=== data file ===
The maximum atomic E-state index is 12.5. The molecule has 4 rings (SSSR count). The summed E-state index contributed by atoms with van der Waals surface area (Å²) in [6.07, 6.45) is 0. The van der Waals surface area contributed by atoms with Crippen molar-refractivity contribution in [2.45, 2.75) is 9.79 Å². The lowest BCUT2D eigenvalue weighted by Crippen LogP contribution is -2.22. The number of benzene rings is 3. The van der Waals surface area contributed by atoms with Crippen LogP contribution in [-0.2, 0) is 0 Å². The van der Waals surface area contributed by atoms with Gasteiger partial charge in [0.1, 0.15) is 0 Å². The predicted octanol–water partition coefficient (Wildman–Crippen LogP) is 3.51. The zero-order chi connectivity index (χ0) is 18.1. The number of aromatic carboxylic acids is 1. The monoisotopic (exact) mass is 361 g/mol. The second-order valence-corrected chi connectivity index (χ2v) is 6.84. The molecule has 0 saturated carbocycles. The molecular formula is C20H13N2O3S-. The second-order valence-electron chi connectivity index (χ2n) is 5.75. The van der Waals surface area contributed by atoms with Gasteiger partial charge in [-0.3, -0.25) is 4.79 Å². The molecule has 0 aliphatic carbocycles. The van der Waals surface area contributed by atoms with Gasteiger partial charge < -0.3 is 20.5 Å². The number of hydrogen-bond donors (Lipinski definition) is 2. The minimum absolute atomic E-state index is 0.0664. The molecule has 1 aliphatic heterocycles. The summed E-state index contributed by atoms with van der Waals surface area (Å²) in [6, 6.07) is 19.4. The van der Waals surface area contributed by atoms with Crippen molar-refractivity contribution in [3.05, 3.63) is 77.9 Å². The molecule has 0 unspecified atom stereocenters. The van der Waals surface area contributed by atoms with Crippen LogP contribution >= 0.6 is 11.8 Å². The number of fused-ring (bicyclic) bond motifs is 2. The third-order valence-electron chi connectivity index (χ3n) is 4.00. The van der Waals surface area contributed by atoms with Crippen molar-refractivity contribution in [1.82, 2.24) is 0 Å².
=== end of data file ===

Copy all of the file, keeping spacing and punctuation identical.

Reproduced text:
The maximum atomic E-state index is 12.5. The molecule has 4 rings (SSSR count). The summed E-state index contributed by atoms with van der Waals surface area (Å²) in [6.07, 6.45) is 0. The van der Waals surface area contributed by atoms with Crippen molar-refractivity contribution in [2.45, 2.75) is 9.79 Å². The lowest BCUT2D eigenvalue weighted by Crippen LogP contribution is -2.22. The number of benzene rings is 3. The van der Waals surface area contributed by atoms with Crippen LogP contribution in [-0.2, 0) is 0 Å². The van der Waals surface area contributed by atoms with Gasteiger partial charge in [0.1, 0.15) is 0 Å². The predicted octanol–water partition coefficient (Wildman–Crippen LogP) is 3.51. The zero-order chi connectivity index (χ0) is 18.1. The number of aromatic carboxylic acids is 1. The monoisotopic (exact) mass is 361 g/mol. The second-order valence-corrected chi connectivity index (χ2v) is 6.84. The molecule has 0 saturated carbocycles. The molecular formula is C20H13N2O3S-. The second-order valence-electron chi connectivity index (χ2n) is 5.75. The van der Waals surface area contributed by atoms with Gasteiger partial charge in [-0.3, -0.25) is 4.79 Å². The molecule has 0 aliphatic carbocycles. The van der Waals surface area contributed by atoms with Gasteiger partial charge < -0.3 is 20.5 Å². The number of hydrogen-bond donors (Lipinski definition) is 2. The minimum absolute atomic E-state index is 0.0664. The molecule has 1 aliphatic heterocycles. The summed E-state index contributed by atoms with van der Waals surface area (Å²) in [6, 6.07) is 19.4. The van der Waals surface area contributed by atoms with Crippen molar-refractivity contribution in [3.05, 3.63) is 77.9 Å². The molecule has 0 unspecified atom stereocenters. The van der Waals surface area contributed by atoms with Crippen LogP contribution >= 0.6 is 11.8 Å². The number of fused-ring (bicyclic) bond motifs is 2. The third-order valence-electron chi connectivity index (χ3n) is 4.00. The van der Waals surface area contributed by atoms with Crippen molar-refractivity contribution in [1.82, 2.24) is 0 Å².